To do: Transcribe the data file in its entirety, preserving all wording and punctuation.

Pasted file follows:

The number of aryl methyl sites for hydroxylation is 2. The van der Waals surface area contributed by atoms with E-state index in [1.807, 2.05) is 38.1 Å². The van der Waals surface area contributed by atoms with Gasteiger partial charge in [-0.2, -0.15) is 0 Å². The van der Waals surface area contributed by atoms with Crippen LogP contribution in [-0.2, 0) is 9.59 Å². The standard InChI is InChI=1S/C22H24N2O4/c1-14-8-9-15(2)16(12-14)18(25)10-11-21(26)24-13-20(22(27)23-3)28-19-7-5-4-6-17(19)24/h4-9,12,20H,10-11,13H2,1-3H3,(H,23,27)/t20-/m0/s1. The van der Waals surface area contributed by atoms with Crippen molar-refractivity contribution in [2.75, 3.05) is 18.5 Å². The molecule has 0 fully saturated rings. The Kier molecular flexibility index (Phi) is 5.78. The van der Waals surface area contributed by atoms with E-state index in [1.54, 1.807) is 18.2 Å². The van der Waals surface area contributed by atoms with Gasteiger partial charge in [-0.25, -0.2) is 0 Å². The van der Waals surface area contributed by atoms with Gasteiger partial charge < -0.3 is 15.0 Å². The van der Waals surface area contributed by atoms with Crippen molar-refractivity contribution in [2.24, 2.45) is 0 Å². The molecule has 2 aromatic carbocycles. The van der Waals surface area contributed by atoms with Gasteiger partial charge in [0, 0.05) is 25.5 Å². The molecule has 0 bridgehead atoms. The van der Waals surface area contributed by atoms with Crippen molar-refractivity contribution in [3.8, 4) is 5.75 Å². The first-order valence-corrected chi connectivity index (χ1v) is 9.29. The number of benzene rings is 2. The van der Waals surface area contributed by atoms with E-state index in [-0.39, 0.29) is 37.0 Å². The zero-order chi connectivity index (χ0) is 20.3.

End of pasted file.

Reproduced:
The number of aryl methyl sites for hydroxylation is 2. The van der Waals surface area contributed by atoms with E-state index in [1.807, 2.05) is 38.1 Å². The van der Waals surface area contributed by atoms with Gasteiger partial charge in [-0.2, -0.15) is 0 Å². The van der Waals surface area contributed by atoms with Crippen LogP contribution in [-0.2, 0) is 9.59 Å². The standard InChI is InChI=1S/C22H24N2O4/c1-14-8-9-15(2)16(12-14)18(25)10-11-21(26)24-13-20(22(27)23-3)28-19-7-5-4-6-17(19)24/h4-9,12,20H,10-11,13H2,1-3H3,(H,23,27)/t20-/m0/s1. The van der Waals surface area contributed by atoms with Crippen molar-refractivity contribution in [2.75, 3.05) is 18.5 Å². The molecule has 0 fully saturated rings. The Kier molecular flexibility index (Phi) is 5.78. The van der Waals surface area contributed by atoms with E-state index in [1.54, 1.807) is 18.2 Å². The van der Waals surface area contributed by atoms with Gasteiger partial charge in [-0.25, -0.2) is 0 Å². The van der Waals surface area contributed by atoms with Gasteiger partial charge < -0.3 is 15.0 Å². The van der Waals surface area contributed by atoms with Crippen molar-refractivity contribution in [2.24, 2.45) is 0 Å². The molecule has 2 aromatic carbocycles. The van der Waals surface area contributed by atoms with Gasteiger partial charge in [0, 0.05) is 25.5 Å². The molecule has 0 bridgehead atoms. The van der Waals surface area contributed by atoms with Crippen molar-refractivity contribution in [3.8, 4) is 5.75 Å². The first-order valence-corrected chi connectivity index (χ1v) is 9.29. The number of benzene rings is 2. The van der Waals surface area contributed by atoms with E-state index in [-0.39, 0.29) is 37.0 Å². The zero-order chi connectivity index (χ0) is 20.3.